The files argument is a list of file objects. Each of them define the location of the file, its content (if any) and access rights (if needed). I'll concentrate only on the most aspects:

path

is the target file path. If the file is located on a non-root partition, this path may be different from the actual path on the final system!

For example, if you need to write to the EFI partition, you may end up having path equal to /EFI/centos/my.conf for it to end up in /boot/efi/EFI/centos/my.conf.

Any parent directories will be created on the way.

partition

is the partition on which the file is located.

The most reliable way is to use /dev/disk/by-uuid/<filesystem UUID>, where <filesystem UUID> is the UUID of the file system (not GUID of the partition, that would be /dev/disk/by-partuuid). You can analyze your image to figure out this UUID, I'll show it later on.

If your file systems or partitions have labels, you can use them. For example, my laptop has /dev/disk/by-partlabel/EFI\x20System\x20Partition (yes, exactly like this, with \x20 in the path).

Of course you can use standard Linux device names, like /dev/sda1, but these depend on the bus (SATA, NVMe, virtio), as well as the partition ordering. On the root device you can simply use numbers starting with 1.

If you don't provide a partition, ironic-python-agent will try a heuristic based on path: take the first component of the path and try to find a partition with it. For example, for /etc/sysctl.d/example.conf, it will look for a partition with etc directory on it.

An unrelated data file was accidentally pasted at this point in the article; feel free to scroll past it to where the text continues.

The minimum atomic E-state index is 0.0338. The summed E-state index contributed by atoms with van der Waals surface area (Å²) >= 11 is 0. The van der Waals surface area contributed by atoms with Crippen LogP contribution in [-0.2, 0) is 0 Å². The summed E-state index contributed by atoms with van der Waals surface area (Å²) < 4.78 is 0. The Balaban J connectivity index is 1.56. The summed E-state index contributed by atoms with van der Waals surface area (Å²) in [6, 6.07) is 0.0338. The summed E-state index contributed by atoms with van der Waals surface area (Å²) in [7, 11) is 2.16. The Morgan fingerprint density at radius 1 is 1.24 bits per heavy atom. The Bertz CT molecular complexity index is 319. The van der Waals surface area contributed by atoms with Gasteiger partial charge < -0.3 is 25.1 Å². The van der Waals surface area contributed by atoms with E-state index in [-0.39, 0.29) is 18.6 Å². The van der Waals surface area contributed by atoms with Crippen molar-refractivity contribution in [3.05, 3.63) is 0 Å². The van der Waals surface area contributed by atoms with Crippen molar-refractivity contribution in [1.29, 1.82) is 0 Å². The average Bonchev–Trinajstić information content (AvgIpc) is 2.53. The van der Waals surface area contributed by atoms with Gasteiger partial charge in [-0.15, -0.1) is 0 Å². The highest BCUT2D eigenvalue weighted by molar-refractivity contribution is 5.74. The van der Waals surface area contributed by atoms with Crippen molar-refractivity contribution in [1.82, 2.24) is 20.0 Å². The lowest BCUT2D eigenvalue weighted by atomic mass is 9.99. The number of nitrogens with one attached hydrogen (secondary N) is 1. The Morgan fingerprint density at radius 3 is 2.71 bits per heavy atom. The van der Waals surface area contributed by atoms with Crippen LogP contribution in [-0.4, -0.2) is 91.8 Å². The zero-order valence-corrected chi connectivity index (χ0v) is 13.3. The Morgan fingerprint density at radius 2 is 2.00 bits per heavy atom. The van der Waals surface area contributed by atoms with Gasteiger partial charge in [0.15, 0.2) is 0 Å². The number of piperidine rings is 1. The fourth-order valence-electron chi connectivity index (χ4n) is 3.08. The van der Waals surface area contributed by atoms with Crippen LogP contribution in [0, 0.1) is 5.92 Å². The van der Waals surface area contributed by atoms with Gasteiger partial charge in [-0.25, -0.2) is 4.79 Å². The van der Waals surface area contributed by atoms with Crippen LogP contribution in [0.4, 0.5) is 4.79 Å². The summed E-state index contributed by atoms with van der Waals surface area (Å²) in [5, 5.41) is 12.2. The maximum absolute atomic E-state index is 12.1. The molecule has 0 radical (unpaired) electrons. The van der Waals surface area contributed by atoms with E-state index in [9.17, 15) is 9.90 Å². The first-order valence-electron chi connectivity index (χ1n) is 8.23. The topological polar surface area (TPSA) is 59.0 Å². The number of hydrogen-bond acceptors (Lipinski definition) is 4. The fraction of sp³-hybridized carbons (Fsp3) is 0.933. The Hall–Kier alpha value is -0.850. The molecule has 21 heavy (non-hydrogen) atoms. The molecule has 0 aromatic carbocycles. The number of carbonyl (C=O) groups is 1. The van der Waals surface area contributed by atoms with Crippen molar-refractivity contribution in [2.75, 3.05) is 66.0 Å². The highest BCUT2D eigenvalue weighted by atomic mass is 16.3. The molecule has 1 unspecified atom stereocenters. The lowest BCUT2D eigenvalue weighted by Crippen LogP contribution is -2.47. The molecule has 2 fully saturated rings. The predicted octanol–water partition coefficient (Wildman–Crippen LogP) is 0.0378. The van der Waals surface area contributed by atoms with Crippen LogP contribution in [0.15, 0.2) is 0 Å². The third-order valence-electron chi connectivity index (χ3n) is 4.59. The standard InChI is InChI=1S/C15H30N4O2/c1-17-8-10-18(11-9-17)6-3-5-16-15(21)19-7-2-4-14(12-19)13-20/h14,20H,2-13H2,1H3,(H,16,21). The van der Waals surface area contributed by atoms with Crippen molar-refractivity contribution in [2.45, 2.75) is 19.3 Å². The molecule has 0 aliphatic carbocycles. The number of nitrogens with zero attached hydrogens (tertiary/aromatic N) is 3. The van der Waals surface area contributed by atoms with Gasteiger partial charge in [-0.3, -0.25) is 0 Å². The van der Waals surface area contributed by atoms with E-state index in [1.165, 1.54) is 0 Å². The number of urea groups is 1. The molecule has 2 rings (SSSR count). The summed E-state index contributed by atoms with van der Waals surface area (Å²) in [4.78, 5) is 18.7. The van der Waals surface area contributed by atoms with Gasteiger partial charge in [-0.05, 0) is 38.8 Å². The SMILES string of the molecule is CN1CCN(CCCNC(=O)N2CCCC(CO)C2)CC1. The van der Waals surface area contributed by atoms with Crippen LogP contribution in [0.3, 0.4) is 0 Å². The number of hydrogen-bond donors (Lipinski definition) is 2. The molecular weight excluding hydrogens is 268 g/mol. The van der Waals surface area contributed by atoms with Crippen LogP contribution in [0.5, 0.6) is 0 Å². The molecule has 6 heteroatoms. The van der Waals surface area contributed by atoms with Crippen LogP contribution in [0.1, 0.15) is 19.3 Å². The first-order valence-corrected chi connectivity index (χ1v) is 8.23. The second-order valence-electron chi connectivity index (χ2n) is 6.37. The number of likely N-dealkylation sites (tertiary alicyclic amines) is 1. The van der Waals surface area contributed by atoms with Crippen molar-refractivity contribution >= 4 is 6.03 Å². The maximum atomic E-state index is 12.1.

If you want to write a file to the root of any partition or if you need all parent directories created, you have to specify partition.

content

is the content of the file in one of the two forms:

  • The actual binary content as a base64 encoded string (recommended only for small files).

  • A URL to the content (without base64 encoding).

A cool thing about URLs is that you can use some simple formatting to extract information from the node of the ports. I'll show an example later on.

Hello world

Let us start with the case from the tutorial. Imaging we want to change the message of the day to something positive:

Hello Ironic World!